The Department of Homeland Security is spending $40 million dollars to fund a “quantitative analysis” program for its Science and Technology Directorate. In a grant proposal published this month, DHS calls on colleges and universities to submit plans to support the Center for Homeland Security Quantitative Analysis.
According to the documents, grant winners will support “real-time decision making to address homeland security-related threats and hazards” by conducting research and developing “mission-relevant science and technology.”
“It is DHS’s intent to produce new capabilities and work with partners and stakeholders at all levels to test these capabilities in operational and strategic settings, and then take steps to make these solutions available and useful to agencies at all levels.”
If it sounds Orwellian, it’s because it is Orwellian. It’s no secret that DHS faces more challenges than it can handle. When we talk about intelligence and complex problems, I often bring up efficiency. In order to compete, organizations have to be efficient, otherwise they fall behind, and inefficiencies are a great contributor to falling behind. Analysis is nearly always the bottleneck in the flow of information to decision makers. Organizations can collect massive amounts of data, but it’s rarely useful until the information is evaluated by an analyst. A shortage of analysts typically leads to a shortage of analysis. When decision makers don’t have evaluated information and insight into the data — what we can call “intelligence” — they often make poor decisions.
The Center for Homeland Security Quantitative Analysis (CHSQA) shall develop the next generation of mathematical, computational, and statistical theories, as well as algorithms, methods, and tools to advance the quantitative analysis capabilities [of DHS].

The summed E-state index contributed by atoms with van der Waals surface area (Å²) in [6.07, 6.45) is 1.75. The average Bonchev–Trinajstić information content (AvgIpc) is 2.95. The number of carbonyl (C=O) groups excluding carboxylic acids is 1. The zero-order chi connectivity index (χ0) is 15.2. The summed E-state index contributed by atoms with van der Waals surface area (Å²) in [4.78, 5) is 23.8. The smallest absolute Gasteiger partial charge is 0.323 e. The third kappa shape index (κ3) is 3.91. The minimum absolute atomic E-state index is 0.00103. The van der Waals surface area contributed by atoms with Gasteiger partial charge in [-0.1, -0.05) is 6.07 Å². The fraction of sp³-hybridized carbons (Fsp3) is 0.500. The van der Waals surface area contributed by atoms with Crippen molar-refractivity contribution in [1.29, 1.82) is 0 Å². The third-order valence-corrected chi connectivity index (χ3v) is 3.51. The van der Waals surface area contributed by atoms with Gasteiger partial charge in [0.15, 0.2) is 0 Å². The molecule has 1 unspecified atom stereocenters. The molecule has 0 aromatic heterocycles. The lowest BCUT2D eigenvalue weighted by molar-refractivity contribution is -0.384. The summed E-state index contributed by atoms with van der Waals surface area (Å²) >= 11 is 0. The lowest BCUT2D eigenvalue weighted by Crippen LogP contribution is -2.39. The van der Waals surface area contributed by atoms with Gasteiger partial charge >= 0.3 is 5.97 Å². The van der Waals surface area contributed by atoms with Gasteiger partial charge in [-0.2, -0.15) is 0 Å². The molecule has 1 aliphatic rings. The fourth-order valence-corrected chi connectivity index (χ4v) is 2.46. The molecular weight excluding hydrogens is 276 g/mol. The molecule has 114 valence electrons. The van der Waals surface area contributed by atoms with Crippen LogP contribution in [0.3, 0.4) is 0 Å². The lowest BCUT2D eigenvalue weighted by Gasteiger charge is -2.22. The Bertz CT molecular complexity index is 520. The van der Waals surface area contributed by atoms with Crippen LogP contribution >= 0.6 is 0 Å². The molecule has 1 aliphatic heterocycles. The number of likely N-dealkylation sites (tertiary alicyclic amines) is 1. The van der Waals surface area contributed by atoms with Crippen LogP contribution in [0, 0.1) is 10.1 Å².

For the past ten years, organizations have been realizing that the solution to that bottleneck is Big Data analytics — or “quantitative analysis”. The DHS Quantitative Analysis program is a big data approach to problem-solving that requires massive amounts of data (open source information, especially social media) being fed into databases for storage, retrieval, and analysis. Algorithms will scan and organize data, find patterns, and then direct analysts to high priority data points. This greatly speeds up the analysis process — removing the traditional bottleneck — because analysts no longer have to sift through all the collected data. In other words, this technology will help sift through the haystack and deliver some needles to the analyst.
There’s no doubt that DHS is becoming a domestic intelligence agency. Whatever reason DHS was created — ostensibly to find terrorists and keep the homeland secure — it’s taking steps that should give us pause. Does DHS really need these capabilities?
But perhaps the most troubling part of this project is that DHS asks:
At what point do private individuals accept biometrics and data collection as an accepted social process?
Biometrics is going to have a profound and growing impact on American society, as foreshadowed by the desire of DHS to normalize biometric collection of Americans. I should know. My last assignment was a Senior Analyst on the Defense Department’s Biometrics Intelligence Program where we tracked down insurgents in Iraq and Afghanistan.
By collecting location information (via cell phones, for instance), social media posts and other open source information, along with biometrics, DHS is going to be able to build a pattern of life analysis for any member of the public. (To see part of what that looks like, see SPACE Analysis.) America is entering a Brave New World.
Grant proposals for the Center of Excellence for Homeland Security Quantitative Analysis must be submitted by November. You can download the Grant Opportunity here.